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Fix iOS 6 Auto-Brightness Issues By Calibrating iPhone Light Sensors

With every major iOS update, Apple announces some great new features, but a new feature addition is deemed successful only if the masses grasp its usage correctly. Siri rose to fame almost overnight due to its simplicity, while on the other hand, iCloud took months to catch on since most users were thoroughly confused regarding its configuration. Siri and iCloud are marquee features, but there are always a lot of smaller goodies in iOS that can make your life easier. In iOS 6, Apple rolled out over 200 new features and changes, but you might not be able to notice all of them right after updating your device. If you were waiting for a jailbreak until now, chances are that you are quite new to iOS 6 and haven’t yet mastered the use of all the new options added in this OS update. One thing that has bugged a lot of users is the revamped auto-brightness function, which has fooled many into thinking that their iPhone’s ambient light sensors just don’t work anymore. Fortunately, it can be fixed simply by recalibrating the light sensors.


The Auto-Brightness toggle in iOS 6 is actually a huge improvement over its predecessors. Previously, the ambient light sensors were fully automated, and decided the screen brightness level on their own. Now however, users have been granted control of these sensors. You can easily define the level of brightness that is suitable for you under certain conditions, and iOS takes this choice into account when computing brightness level for new lighting conditions. This improvement comes at a slight cost though. If you don’t configure things correctly, auto-brightness might appear to be too erratic or completely dysfunctional. You have to calibrate the ambient light sensors at least once to help auto-brightness get started properly, and here is how you can do that.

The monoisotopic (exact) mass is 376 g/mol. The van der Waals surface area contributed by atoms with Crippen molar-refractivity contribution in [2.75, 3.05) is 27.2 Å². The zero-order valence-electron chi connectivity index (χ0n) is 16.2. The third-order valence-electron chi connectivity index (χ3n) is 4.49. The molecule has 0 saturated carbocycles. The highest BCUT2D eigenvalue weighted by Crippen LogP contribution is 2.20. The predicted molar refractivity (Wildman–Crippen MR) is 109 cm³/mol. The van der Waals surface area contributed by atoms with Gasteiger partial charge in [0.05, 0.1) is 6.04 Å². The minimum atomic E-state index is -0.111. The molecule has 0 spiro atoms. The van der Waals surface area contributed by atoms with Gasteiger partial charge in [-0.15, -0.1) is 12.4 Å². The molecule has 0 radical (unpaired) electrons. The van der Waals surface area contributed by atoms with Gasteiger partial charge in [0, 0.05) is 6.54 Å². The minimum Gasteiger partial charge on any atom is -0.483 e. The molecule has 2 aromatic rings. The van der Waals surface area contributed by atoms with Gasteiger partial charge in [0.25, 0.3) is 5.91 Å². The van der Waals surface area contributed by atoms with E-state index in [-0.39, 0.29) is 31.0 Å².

1. Grab a flashlight or go to a dark room. This might sound like a joke, but bear with us, since the end results are completely worth it.
  2. Launch the stock Settings app on your iDevice and head to the ‘Brightness & Wallpaper’ section.
  3. Turn off the ‘Auto-Brightness’ toggle.
  4. If you went into a dark room and there is no light around, drag the brightness slider to its minimum level. For those who can’t find a dark place, hold a flashlight (or any light source) as close the iPhone’s screen as possible, and crank the slider to the maximum.
  5. Now that you have calibrated the sensor, toggle on ‘Auto-Brightness’.

To see if the calibration has been carried out properly, keep the Brightness & Wallpaper screen open and change your ambient light conditions. The brightness slider should start moving on its own with every change in your surroundings. In iOS 6, auto-brightness works on the lock screen as well, which is quite useful in a number of scenarios.

So, if you have been wondering what happened to your auto-brightness feature ever since you updated to iOS 6, try our little trick and see if things get better.


  1. This has improved things a bit. However, I find that the brightness resets back to completely 0 whenever I lock the screen and turn it back on. It is driving me nuts.

    • I am hitting this bug a few times a day, as well. I don’t remember when it started, but it hasn’t always been a problem on iOS 6, so I’m tempted to say 6.1.

      Do you recall it happening before 6.1, more than a few times?

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